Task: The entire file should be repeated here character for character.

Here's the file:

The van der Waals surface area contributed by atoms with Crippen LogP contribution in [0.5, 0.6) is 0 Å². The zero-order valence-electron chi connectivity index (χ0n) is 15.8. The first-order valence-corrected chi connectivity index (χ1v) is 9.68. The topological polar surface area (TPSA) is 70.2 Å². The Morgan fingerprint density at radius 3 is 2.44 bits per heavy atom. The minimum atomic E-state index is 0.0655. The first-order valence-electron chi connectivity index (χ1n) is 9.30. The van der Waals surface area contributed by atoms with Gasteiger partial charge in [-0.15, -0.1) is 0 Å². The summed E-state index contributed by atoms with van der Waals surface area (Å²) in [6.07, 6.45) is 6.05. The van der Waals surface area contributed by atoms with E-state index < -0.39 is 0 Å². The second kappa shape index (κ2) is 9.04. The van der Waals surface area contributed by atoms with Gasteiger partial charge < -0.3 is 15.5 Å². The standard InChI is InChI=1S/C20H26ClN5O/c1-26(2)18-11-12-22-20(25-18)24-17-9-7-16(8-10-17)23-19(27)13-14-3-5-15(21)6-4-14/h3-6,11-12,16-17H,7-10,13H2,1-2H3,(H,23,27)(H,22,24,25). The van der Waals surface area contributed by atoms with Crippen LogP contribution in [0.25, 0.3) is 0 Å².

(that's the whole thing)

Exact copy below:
The van der Waals surface area contributed by atoms with Crippen LogP contribution in [0.5, 0.6) is 0 Å². The zero-order valence-electron chi connectivity index (χ0n) is 15.8. The first-order valence-corrected chi connectivity index (χ1v) is 9.68. The topological polar surface area (TPSA) is 70.2 Å². The Morgan fingerprint density at radius 3 is 2.44 bits per heavy atom. The minimum atomic E-state index is 0.0655. The first-order valence-electron chi connectivity index (χ1n) is 9.30. The van der Waals surface area contributed by atoms with Gasteiger partial charge in [-0.15, -0.1) is 0 Å². The summed E-state index contributed by atoms with van der Waals surface area (Å²) in [6.07, 6.45) is 6.05. The van der Waals surface area contributed by atoms with E-state index < -0.39 is 0 Å². The second kappa shape index (κ2) is 9.04. The van der Waals surface area contributed by atoms with Gasteiger partial charge < -0.3 is 15.5 Å². The standard InChI is InChI=1S/C20H26ClN5O/c1-26(2)18-11-12-22-20(25-18)24-17-9-7-16(8-10-17)23-19(27)13-14-3-5-15(21)6-4-14/h3-6,11-12,16-17H,7-10,13H2,1-2H3,(H,23,27)(H,22,24,25). The van der Waals surface area contributed by atoms with Crippen LogP contribution in [0.25, 0.3) is 0 Å².